In the lead up to UN World Water Day on 22 March, a prominent research consortium supported by the EarthCheck Research Institute (ERI), together with Ecolab (ECL) and Griffith University, has released its second white paper on water, calling on the tourism industry – a heavy user of water - to act fast.
The paper titled, “From Challenges to Solutions: Providing the Business Case,” shows that water and it’s combined effect with energy use could become the most contested resource of the future.
Addressing more than 50 tourism industry professionals at a distinguished lecture at Eaton Hong Kong, Dr Susanne Becken a Professor of Sustainability from Australia’s Griffith University said the tourism industry is at risk.
“Tourism in the Asia Pacific region is growing at five percent per annum. At the same time, more than 75% of the countries are experiencing water stress at least at some critical period throughout the year,” Dr Becken said.
“The quality of the available water supply is diminishing, while the demands on volume and the costs to use are increasing.
“Layer into this the inequity of water use by large hotels where the consumption of water by guests can outpace that of the local population by up to eight times, and the potential for conflict becomes a significant new business risk.”
Contributor to the white paper and co-presenter, EarthCheck CEO Mr Stewart Moore believes water is currently undervalued relative to its true environmental cost, although the situation is changing.
“There’s a nexus between energy and water – water forms part of the production process, and energy is required to produce water. The two are inextricably linked and this puts strains on both resources,” said Mr Moore.
“We’ve all become accustomed to carbon footprinting. Next, it will be about water footprinting. That completely changes our thinking and makes us realize that hotel and tourism businesses need to have dedicated water management plans; plans which are actually implemented.”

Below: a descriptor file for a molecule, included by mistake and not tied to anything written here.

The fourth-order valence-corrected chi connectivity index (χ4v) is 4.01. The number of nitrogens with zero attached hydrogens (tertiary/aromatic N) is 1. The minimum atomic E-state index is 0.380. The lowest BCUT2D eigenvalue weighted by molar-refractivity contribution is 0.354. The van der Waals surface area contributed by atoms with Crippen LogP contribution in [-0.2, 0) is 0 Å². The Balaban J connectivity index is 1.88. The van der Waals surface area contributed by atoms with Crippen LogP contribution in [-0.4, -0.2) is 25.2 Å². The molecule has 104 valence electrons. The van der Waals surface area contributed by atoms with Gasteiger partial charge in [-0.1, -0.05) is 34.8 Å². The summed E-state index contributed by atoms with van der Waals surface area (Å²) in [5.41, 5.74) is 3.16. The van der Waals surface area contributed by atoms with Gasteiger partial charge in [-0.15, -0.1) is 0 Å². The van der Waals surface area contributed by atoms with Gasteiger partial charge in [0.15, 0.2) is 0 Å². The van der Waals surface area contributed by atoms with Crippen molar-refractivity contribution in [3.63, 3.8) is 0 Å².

EarthCheck Research Institute (ERI) Chairman, Professor David Simmons (from New Zealand’s Lincoln University) said the tourism industry has to make swift changes to meet the new risks, including introducing responsible design and operational practices before hotel developments are approved.
“Developers have to look beyond the box that they are building and see if it fits in with the existing environment,” said Professor Simmons.
“If we destabilize destinations by developing a ‘giant box’ in the middle of a village – one that soaks up precious resources for the rare few - then we are bound to face issues.”
EarthCheck has developed the world’s most comprehensive database on the operational performance of hotels reaching back some 15 years. This allows the organisation to benchmark and baseline facilities around the globe.
In December last year, the EarthCheck Research Institute added to the stockpile of data when it surveyed 181 hotels globally and found that water consumption varied considerably, ranging from around 200 litres per day in Europe to more than 900 litres in the Philippines, Malaysia and China. The survey highlighted that hotels deploy different initiatives to minimize water usage.
“With this data we can help facilities understand how much water they are using, understand their footprint, and provide benchmarks, monitoring tools and practical insights to guide them toward improved operational performance,” said Mr Moore.
“Major changes are required that involve leaps in the way we use water and how we deploy technology.”
Dr. Susanne Becken, professor of Sustainable Tourism at Griffith University, together with Dr. Raj Rajan, vice president of Global Sustainability for Ecolab, will present the findings of the white paper at a special World Water Day Distinguished Lecture at Eaton Hong Kong on March 20 at 09:15 am.
The presentation is based on the findings of the White Paper as prepared by:
- Dr. Susanne Becken, Professor of Sustainable Tourism, Griffith University
- Dr. Raj Rajan, RD&E Vice President, Global Sustainability Technical Leader, Ecolab
- Stewart Moore, CEO, EarthCheck / EC3 Global
- Melinda Watt, Chief Scientist, EarthCheck
- Dr. Char-Lee McLennan, Research Fellow, Griffith University
- Nicole Garofano, Research Assistant, EC3 Global